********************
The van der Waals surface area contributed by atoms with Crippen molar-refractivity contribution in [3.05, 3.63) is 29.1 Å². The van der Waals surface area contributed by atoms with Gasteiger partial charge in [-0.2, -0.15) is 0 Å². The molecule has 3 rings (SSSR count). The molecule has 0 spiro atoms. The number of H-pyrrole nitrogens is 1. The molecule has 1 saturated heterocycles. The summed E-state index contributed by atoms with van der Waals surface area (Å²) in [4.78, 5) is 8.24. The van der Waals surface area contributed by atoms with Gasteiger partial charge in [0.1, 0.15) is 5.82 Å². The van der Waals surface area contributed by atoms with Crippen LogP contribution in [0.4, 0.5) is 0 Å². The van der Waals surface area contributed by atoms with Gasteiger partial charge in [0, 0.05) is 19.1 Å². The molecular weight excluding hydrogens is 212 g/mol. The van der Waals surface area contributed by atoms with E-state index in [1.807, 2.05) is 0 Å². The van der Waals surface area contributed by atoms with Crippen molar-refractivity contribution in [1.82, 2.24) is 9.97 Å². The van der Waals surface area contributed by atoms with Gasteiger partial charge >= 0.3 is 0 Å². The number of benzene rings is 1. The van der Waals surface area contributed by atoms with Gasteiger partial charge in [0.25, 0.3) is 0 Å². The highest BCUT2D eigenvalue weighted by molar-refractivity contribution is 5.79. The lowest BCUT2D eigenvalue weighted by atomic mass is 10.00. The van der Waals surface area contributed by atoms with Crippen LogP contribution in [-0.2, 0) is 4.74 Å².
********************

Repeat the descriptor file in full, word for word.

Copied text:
The van der Waals surface area contributed by atoms with Crippen molar-refractivity contribution in [3.05, 3.63) is 29.1 Å². The van der Waals surface area contributed by atoms with Gasteiger partial charge in [-0.2, -0.15) is 0 Å². The molecule has 3 rings (SSSR count). The molecule has 0 spiro atoms. The number of H-pyrrole nitrogens is 1. The molecule has 1 saturated heterocycles. The summed E-state index contributed by atoms with van der Waals surface area (Å²) in [4.78, 5) is 8.24. The van der Waals surface area contributed by atoms with Gasteiger partial charge in [0.1, 0.15) is 5.82 Å². The van der Waals surface area contributed by atoms with Crippen LogP contribution in [0.4, 0.5) is 0 Å². The van der Waals surface area contributed by atoms with Gasteiger partial charge in [0, 0.05) is 19.1 Å². The molecular weight excluding hydrogens is 212 g/mol. The van der Waals surface area contributed by atoms with E-state index in [1.807, 2.05) is 0 Å². The van der Waals surface area contributed by atoms with Crippen molar-refractivity contribution in [1.82, 2.24) is 9.97 Å². The van der Waals surface area contributed by atoms with Gasteiger partial charge >= 0.3 is 0 Å². The number of benzene rings is 1. The van der Waals surface area contributed by atoms with Gasteiger partial charge in [0.25, 0.3) is 0 Å². The highest BCUT2D eigenvalue weighted by molar-refractivity contribution is 5.79. The lowest BCUT2D eigenvalue weighted by atomic mass is 10.00. The van der Waals surface area contributed by atoms with Crippen LogP contribution in [-0.2, 0) is 4.74 Å².